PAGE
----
Harry Redknapp: The Right Man to Replace Hughes at QPR?

Tony MabertContributor INovember 23, 2012

LONDON, ENGLAND - APRIL 29:  Manager Harry Redknapp of Spurs gives instructions during the Barclays Premier League match between Tottenham Hotspur and Blackburn Rovers at White Hart Lane on April 29, 2012 in London, England.  (Photo by Scott Heavey/Getty Images)
Scott Heavey/Getty Images

It appears that Queens Park Rangers fans have got what they wanted following Friday's news that Mark Hughes has been sacked as the club's manager and Harry Redknapp is poised to take the job.

One banner displayed by supporters during the 3-1 home defeat to fellow relegation rivals Southampton—which left the west London club bottom of the table without a win after 12 league games—simply read "HARRY come save us".

But is the former Tottenham, Portsmouth, Southampton and West Ham boss the man to rescue QPR from the drop?

Redknapp certainly has form when it comes to stepping in and turning a faltering club's season around. In October 2008 Tottenham were bottom of the table on just two points when they sacked Juande Ramos and brought in Redknapp from Portsmouth. That season Spurs finished eighth, narrowly missing out on a European place, and they would go on to qualify for the Champions League the following season. 

There are, however, marked differences between the two sets of circumstances which Redknapp inherited at White Hart Lane and those he is set to take on at Loftus Road a month further into the campaign.

Spurs were a team which had finished comfortably mid-table and won the League Cup the previous year, whereas QPR only survived the drop last term on the final day due to results elsewhere.

Tottenham had lost both their star strikers—Dimitar Berbatov and Robbie Keane—in the summer, but had players such as Ledley King, Luka Modric, Aaron Lennon, Jonathan Woodgate and a young Gareth Bale in their squad. QPR, by contrast, brought in 10 players during the last transfer window and the only first-team regular to leave—controversial midfielder Joey Barton moving to Marseille on loan—could be seen as more of a blessing than a curse.

At Spurs Redknapp was in charge of a club with significant resources, but he managed to be a relative success at previous clubs where money could not be thrown around so easily.

In his first job at Bournemouth he took the club up into the third tier of the Football League, although they dropped back down again after two seasons.

At boyhood club West Ham United he developed his reputation as a "wheeler dealer," but the dozens of players who went in and out of Upton Park all helped keep the Hammers in the top flight throughout Redknapp's seven years in charge.

After taking Portsmouth up to the Premier League and keeping them there in his next job, a falling out with owner Milan Mandaric saw him leave and eventually join Pompey's big local rivals, Southampton. Unable to save Saints from the drop, ending their 27-year tenure in the top flight, Redknapp returned to Portsmouth. 

Given plenty of financial backing by new owner Alexandre Gaydamak, Redknapp led Portsmouth to an improbable FA Cup triumph in 2008. That success proved to be based in some rather excessive spending, but before Pompey were fully in the grip of a financial crisis which led to administration and their current status in the third tier, Redknapp had jumped ship to Tottenham.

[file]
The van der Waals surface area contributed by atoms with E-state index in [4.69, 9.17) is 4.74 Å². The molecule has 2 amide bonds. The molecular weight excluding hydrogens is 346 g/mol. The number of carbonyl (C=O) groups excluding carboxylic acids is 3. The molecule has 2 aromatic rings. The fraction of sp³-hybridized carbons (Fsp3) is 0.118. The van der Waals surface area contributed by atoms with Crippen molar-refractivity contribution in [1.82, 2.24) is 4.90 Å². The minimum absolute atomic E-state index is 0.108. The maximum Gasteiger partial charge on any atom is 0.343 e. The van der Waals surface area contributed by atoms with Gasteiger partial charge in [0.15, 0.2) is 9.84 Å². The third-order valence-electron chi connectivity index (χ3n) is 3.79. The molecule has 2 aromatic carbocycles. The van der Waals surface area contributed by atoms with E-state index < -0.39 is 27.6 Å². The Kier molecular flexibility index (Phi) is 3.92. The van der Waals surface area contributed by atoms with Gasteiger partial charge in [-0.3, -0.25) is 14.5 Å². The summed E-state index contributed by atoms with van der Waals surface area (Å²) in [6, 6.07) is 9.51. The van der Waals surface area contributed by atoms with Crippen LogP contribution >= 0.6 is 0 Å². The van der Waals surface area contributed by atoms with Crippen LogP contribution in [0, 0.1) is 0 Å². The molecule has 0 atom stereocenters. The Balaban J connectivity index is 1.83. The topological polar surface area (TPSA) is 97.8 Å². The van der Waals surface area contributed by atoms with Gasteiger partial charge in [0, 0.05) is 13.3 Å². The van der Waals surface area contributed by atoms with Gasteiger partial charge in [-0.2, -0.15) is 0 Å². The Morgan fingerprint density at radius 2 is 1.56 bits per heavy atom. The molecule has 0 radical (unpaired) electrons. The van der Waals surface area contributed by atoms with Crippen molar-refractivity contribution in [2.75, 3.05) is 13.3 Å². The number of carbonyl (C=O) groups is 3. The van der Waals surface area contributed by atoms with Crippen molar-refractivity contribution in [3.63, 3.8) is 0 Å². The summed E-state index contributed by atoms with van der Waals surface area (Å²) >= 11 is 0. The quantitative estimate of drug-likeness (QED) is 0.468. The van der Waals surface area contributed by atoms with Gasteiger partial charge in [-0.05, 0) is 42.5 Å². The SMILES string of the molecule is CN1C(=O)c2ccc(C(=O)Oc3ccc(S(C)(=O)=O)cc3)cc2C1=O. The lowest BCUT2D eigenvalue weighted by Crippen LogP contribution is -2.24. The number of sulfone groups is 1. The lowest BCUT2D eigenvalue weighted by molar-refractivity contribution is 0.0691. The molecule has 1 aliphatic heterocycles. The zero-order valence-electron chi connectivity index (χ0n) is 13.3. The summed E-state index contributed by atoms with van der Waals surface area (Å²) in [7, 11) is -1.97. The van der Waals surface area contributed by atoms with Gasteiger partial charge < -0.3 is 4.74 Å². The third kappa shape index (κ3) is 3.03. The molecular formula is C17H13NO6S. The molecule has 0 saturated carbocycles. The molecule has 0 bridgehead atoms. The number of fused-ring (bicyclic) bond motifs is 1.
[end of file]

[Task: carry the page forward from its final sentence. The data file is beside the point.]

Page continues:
The way things have gone at Fratton Park since Redknapp's departure will certainly have alarm bells among some QPR fans, especially given he will almost certainly want to sign new players in January in a bid to avoid the drop.

QPR chairman Tony Fernandes has already signed off the acquisition of as many as 19 players since taking over at Loftus Road in August 2011, but all those cheques he has written has not prevented the club from the dire straits in which it now finds itself.

It is often difficult for clubs to buy quality in the winter transfer window without paying over the odds for it, so Redknapp may have to rely on his man-management skills in order to work an upturn in the team's fortunes.

His homespun, cockney charm is certainly at odds with the stern, detached figure Hughes often cut with the media and on the training ground. That may be enough to lift the spirits of the hastily assembled group of players upon first walking into the dressing room, which needs to be galvanised and boosted as quickly as possible.

Only a handful of players remain from the squad that won promotion just 18 months ago. The squad urgently needs a new figurehead to give them an identity and a purpose, and there are few managers available who can do that better than Redknapp.

As long as Fernandes does not mind a manager who has as much of a fondness for talking to the media as he does himself, the pair could potentially forge an effective working relationship as they set about saving QPR from the drop.

Redknapp's football life has been an intriguing mix of highs and lows, much like QPR's. Whether this latest chapter in their respective stories ends in success or failure, their fates would now appear to be inextricably linked.